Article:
Initial reviewers of the draft standard didn’t want to get pigeonholed into exact wording issues (think back in the old standard re: the wording for labels in resale/repair). Accordingly, the released version of the standard states that “While it is preferred that an R2 Facility use the exact REC categories in identifying equipment in their operation and on their records, the R2 Facility may alternatively use an equivalent equipment grading and categorization system by cross-referencing their existing categories with this REC, using a written and audited cross-reference document to ensure consistency.”
Even better, the standard writers realize that every facility may not need every categorization, and states that only relevant categories are used.
REC has categories. Yep people, we got categories. And the categories are defined in a variety of ways. The first table, Table 1, discussed R2 Applicability, and calls out that “When equipment has been sanitized, tested and verified functioning, it can move from the R2 Applicability categories, to the Functioning Product categories (Table 4).” Table 1 goes on to define R2 Controlled Streams (where R2 evaluation and processing is required), and includes the applicable Core Requirements (6, 7, Appendices A, C, D, E, or F); while unrestricted streams (no further R2 processing or DSV verification) includes non-electronic equipment, non-focus materials (CR 2), or Planned return equipment/components which may include warranty return, recall, return to individual owner, failed equipment, errant shipment, damaged in shipment, and nonconforming equipment.
Table 2 discusses Data Sanitization Status, and has major topics of Pre-Sanitization (requires data evaluation and/or Sanitization) and Non-Data (Sanitized or free of data storage media).
Table 3 covers Cosmetic Categories, and includes 9 sub-category sorts – from damaged through to used (poor, fair, good, very good, excellent), to certified pre-owned, to unused, to new open box. These defects are coded as “C” and correspond with the various categories. While each sub-category has descriptors, there are no well-defined status for some of these terms (what’s the difference between minor scratches, light scratches, and scratches?). While there were several comments made during the consultation period on providing more concrete direction the TAC addressed it by stating that “Core Requirement 6.(e)(2)(A) has been revised as follows, to provide greater flexibility on cosmetic descriptions: “Identify and disclose the appropriate REC, or equivalent correlated internal categories, for Functioning Product, Data Sanitization Status, and either the Cosmetic Condition or provide other detailed description of the cosmetic condition of the equipment or components to the buyer.. .”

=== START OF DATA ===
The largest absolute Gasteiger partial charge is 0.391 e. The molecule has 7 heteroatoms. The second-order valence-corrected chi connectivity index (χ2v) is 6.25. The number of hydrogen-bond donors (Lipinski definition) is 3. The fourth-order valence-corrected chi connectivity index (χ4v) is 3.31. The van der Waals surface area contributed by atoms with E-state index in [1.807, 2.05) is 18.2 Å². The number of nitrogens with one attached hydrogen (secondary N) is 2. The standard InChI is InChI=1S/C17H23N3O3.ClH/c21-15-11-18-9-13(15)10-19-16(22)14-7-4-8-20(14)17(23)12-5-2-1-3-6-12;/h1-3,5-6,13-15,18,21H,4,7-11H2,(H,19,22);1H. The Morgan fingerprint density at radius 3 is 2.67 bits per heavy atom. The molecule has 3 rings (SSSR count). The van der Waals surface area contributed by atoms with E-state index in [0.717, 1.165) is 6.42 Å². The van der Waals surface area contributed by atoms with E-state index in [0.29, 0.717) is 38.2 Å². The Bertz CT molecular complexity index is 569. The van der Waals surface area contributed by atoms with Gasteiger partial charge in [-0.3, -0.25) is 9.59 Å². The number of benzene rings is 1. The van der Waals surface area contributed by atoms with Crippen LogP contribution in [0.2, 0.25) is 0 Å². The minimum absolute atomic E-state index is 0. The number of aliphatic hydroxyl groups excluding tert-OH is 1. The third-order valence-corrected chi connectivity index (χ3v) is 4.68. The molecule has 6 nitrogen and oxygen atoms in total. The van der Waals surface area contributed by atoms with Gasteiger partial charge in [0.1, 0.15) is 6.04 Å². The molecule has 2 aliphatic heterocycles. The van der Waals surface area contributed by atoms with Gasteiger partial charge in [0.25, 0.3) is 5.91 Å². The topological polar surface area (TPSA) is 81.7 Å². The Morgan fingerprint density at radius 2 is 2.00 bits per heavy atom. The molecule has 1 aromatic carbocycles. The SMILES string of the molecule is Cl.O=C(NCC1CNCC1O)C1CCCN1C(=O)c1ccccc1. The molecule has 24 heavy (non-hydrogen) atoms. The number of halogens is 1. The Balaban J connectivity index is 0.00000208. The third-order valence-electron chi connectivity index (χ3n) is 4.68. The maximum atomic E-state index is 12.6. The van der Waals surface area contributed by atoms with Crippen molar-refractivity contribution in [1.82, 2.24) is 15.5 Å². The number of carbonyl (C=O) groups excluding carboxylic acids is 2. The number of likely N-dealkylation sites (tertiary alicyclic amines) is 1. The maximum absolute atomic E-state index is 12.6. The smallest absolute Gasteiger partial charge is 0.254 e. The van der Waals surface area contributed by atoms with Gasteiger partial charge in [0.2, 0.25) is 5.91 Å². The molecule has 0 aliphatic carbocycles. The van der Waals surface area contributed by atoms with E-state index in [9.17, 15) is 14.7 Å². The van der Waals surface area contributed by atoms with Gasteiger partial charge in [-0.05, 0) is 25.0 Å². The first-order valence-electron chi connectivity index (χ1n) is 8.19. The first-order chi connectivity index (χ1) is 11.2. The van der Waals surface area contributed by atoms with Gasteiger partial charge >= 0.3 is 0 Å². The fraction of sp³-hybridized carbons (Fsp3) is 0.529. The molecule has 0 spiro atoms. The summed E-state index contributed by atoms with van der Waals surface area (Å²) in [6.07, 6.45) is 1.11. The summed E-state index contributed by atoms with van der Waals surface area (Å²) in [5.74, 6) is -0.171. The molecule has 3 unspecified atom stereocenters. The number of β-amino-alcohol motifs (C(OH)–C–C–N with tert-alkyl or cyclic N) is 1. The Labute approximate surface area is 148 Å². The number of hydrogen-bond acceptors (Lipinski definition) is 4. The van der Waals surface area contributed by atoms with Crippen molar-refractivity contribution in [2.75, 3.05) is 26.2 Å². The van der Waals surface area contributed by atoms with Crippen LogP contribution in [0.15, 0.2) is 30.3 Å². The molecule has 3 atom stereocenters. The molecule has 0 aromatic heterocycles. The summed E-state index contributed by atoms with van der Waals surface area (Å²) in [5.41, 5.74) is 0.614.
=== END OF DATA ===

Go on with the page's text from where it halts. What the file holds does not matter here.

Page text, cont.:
I’m not sure that I agree that this addresses the concern – especially coming from other industries, where you know the size of a defect – “no more than ¼ inch” for example, to be considered minor scratch, which in turn allows an inspector to have their handy dandy guide there, and pop it over the scratch – if the ¼” dot covers the scratch entirely, they know it can be marked as minor. No such helpful information is provided by SERI for determination of cosmetic defects.
Table 4 covers Functioning Product Categories (so our categories are F1-F6) starting with collectible or Specialty Equipment, then verified specialty equipment, key functions working (Appendix C – Test and Repair), hardware Functional (App C), Refurbished (App C), and Like New (App C). These categories provide guidance for hardware, software, and components sorting, and the last 3 categories include no hardware defects (Hardware Functional), no hardware or software defects (Refurbished), and zero defects (Like New).
In addition to the tables, there are Appendices.
Appendix A provides Enhanced Cosmetic Category Info, and covers visual appearance, label condition, dents and scratches, discoloration, missing parts, latches and hinges damaged, cleaned inside and out, and packaging; worked into a matrix against the C1-C9 categories.
Appendix B is Linkage with Functioning and Cosmetic Categories, and covers “equipment that have been processed and ready to be sold for reuse (finished goods). Products are assigned a combination of functional and cosmetic categories to ensure the product is finished processing.”
It provides a cross reference between the functionality description and the cosmetic category, which could prove to be helpful.
Organizations can set up a documented cross reference from their own categorization system to the REC, which will prevent them from having to set up a separate ERP just to conform to R2. However, for companies that are starting out, it will be helpful to use the REC methodology to determine cosmetic and functional codes.